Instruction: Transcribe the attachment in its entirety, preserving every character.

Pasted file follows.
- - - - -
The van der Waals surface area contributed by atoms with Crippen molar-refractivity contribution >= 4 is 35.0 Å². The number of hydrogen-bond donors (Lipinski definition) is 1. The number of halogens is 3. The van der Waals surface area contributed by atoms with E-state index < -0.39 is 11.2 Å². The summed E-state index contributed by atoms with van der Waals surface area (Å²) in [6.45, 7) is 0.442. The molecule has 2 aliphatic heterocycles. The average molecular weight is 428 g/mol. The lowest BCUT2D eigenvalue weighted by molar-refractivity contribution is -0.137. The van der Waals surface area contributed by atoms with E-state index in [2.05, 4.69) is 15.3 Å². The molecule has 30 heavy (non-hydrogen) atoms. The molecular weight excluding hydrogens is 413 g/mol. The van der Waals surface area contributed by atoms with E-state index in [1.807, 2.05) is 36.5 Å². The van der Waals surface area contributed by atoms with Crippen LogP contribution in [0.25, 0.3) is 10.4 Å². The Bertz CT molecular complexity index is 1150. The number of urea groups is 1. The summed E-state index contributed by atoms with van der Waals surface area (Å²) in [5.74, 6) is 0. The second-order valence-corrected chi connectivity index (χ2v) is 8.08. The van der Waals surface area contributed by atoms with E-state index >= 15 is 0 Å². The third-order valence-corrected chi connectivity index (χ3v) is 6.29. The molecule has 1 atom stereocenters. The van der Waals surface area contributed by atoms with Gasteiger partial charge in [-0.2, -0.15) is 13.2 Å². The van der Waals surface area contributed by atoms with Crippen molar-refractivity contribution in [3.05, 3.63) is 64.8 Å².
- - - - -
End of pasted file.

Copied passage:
The van der Waals surface area contributed by atoms with Crippen molar-refractivity contribution >= 4 is 35.0 Å². The number of hydrogen-bond donors (Lipinski definition) is 1. The number of halogens is 3. The van der Waals surface area contributed by atoms with E-state index < -0.39 is 11.2 Å². The summed E-state index contributed by atoms with van der Waals surface area (Å²) in [6.45, 7) is 0.442. The molecule has 2 aliphatic heterocycles. The average molecular weight is 428 g/mol. The lowest BCUT2D eigenvalue weighted by molar-refractivity contribution is -0.137. The van der Waals surface area contributed by atoms with E-state index in [2.05, 4.69) is 15.3 Å². The molecule has 30 heavy (non-hydrogen) atoms. The molecular weight excluding hydrogens is 413 g/mol. The van der Waals surface area contributed by atoms with E-state index in [1.807, 2.05) is 36.5 Å². The van der Waals surface area contributed by atoms with Crippen LogP contribution in [0.25, 0.3) is 10.4 Å². The Bertz CT molecular complexity index is 1150. The number of urea groups is 1. The summed E-state index contributed by atoms with van der Waals surface area (Å²) in [5.74, 6) is 0. The second-order valence-corrected chi connectivity index (χ2v) is 8.08. The van der Waals surface area contributed by atoms with E-state index >= 15 is 0 Å². The third-order valence-corrected chi connectivity index (χ3v) is 6.29. The molecule has 1 atom stereocenters. The van der Waals surface area contributed by atoms with Gasteiger partial charge in [-0.2, -0.15) is 13.2 Å². The van der Waals surface area contributed by atoms with Crippen molar-refractivity contribution in [3.05, 3.63) is 64.8 Å².